The hawk, golden wings rustling in a stiff, cold breeze, floats above the prairie, eyeing its prey.  A tiny movement in the sea of grass probably stirred the majestic beast from the powerline that served as a makeshift perch: The hawk takes to the air with a speed that defies my poor eyesight’s ability to follow it through the sky.

It seems to halt in midair, its wings now spread wide, catching the currents of the invisible force that stirs the brush and ripples the waters of the nearby creek, the sky framing the scene in a background of china blue and wispy clouds, floating like ghosts in a sea of eternity.

Three longhorns stand by a fence near the powerline.  The red one, his face marked with a narrow ribbon of white that looks like a desperate West Texas stream in summer, pokes his snout through the wire, turning as if to follow the course of the mighty bird of prey, as symbolic of this land in its own way as the rangy, ornery longhorns themselves.  

The longhorn’s glance seems like an act of acknowledgement from one king to another, though the hoofed monarch lost his plains kingdom long ago, becoming a logo for sports teams and “Cow Town” itself, instead.

Maybe he is saying goodbye.

The golden missile darts for the target and disappears from view, then is back again, heading for the powerline loft with something in its talons I can’t make out.

I’m watching from the rear-view mirror, you see, and the kids are hollering at me to hurry up—we’re late for Girl Scouts, or choir, or something.  I can’t remember what.

But the hawk takes his time.  And those longhorns have all the time in the world.

Or do they?  Do we?

Up ahead, the earthmovers aren’t taking their time in demolishing yet another stretch of prairie, making room for Heaven-knows-what.  And Heaven, existing outside our manic world of timecards and schedules and second hands and deadlines, does know what.  I decide it’s better that we don’t, sigh, and speed up again.

This is no world for coasting, not even here.  The roads and powerlines and radios and cell phones take care of that.  They won’t leave us alone.

And the schedule says that patch of ground—ugly, I guess, in the eyes of the absentee planners who bracket our lives in neat segments of manmade time—has to go, making way for a housing development (something like “Whispering Oaks,” maybe) or a strip mall, one indistinguishable from thousands of others.  For the planners are now making war on geography itself, rendering the habitat of the homegrown Texan as endangered as that of the hawk, unaware that his days are numbered here.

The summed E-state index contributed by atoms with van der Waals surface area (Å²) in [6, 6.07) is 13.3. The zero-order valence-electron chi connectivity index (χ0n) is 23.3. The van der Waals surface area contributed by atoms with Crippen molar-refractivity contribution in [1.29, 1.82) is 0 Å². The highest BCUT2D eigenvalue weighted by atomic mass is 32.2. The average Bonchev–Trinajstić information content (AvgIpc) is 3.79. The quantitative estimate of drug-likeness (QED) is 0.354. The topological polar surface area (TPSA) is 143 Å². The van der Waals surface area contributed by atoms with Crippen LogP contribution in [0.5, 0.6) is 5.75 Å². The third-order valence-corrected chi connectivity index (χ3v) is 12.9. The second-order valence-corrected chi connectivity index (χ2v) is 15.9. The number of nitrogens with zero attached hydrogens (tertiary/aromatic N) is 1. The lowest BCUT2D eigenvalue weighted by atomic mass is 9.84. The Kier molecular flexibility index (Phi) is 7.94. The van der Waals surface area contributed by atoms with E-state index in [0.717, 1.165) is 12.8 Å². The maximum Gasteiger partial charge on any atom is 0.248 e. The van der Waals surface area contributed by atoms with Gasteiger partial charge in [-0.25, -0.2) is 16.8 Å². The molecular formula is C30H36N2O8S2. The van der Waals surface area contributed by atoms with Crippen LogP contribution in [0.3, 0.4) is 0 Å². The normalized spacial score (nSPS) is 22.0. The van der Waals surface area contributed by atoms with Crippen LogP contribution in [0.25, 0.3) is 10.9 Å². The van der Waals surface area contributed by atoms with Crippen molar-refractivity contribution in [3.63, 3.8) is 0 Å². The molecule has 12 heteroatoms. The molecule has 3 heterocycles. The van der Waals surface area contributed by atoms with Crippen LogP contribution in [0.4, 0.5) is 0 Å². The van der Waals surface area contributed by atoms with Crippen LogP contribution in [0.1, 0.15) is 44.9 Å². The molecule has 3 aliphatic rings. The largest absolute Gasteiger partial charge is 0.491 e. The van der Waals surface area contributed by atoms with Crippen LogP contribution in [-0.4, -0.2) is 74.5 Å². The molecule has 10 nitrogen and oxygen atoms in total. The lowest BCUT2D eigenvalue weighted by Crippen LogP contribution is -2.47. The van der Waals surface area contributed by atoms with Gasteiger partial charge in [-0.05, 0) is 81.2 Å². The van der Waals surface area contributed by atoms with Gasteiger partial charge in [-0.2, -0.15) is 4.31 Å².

Central Standard Time, Greenwich Mean Time, Break Time!, Quality Time—whatever you call it, it amounts to No Time Left for You.  And no place, either.

I’m driving too slowly again, seemingly creeping along.  Though I’m a person who doesn’t like to be late—I’ve always seen that as a breach of good manners—I just let it go.  Then somebody hollers something like Hurry up! Did you know that the so-and-so’s set their clocks ahead 30 minutes so that they won’t be late for anything?

Heaven help them.  

So I speed up a little and remember a friend who, having heard my mother had been ill, took some time to call me on Christmas Day.  Oh, I’ve got time, he says, for my daughter and my wife now.  Been laid off.  I say we’ll pray for him, and he comes back with “Thanks, but don’t you all worry about me, now, I’ll sign up for those classes I was meaning to take and get something better.  Nothing but time, old friend.”  I hung up, aching a little inside, since I hadn’t thought to call that old friend in 20 years.

But time flies.

Everybody seems calmed down now, as if they can read my mind, but I know I’m not a hard one to figure.  

When we get where we are going, I open the door and hug my daughter.  Not to worry, little one, we have all the time in the world.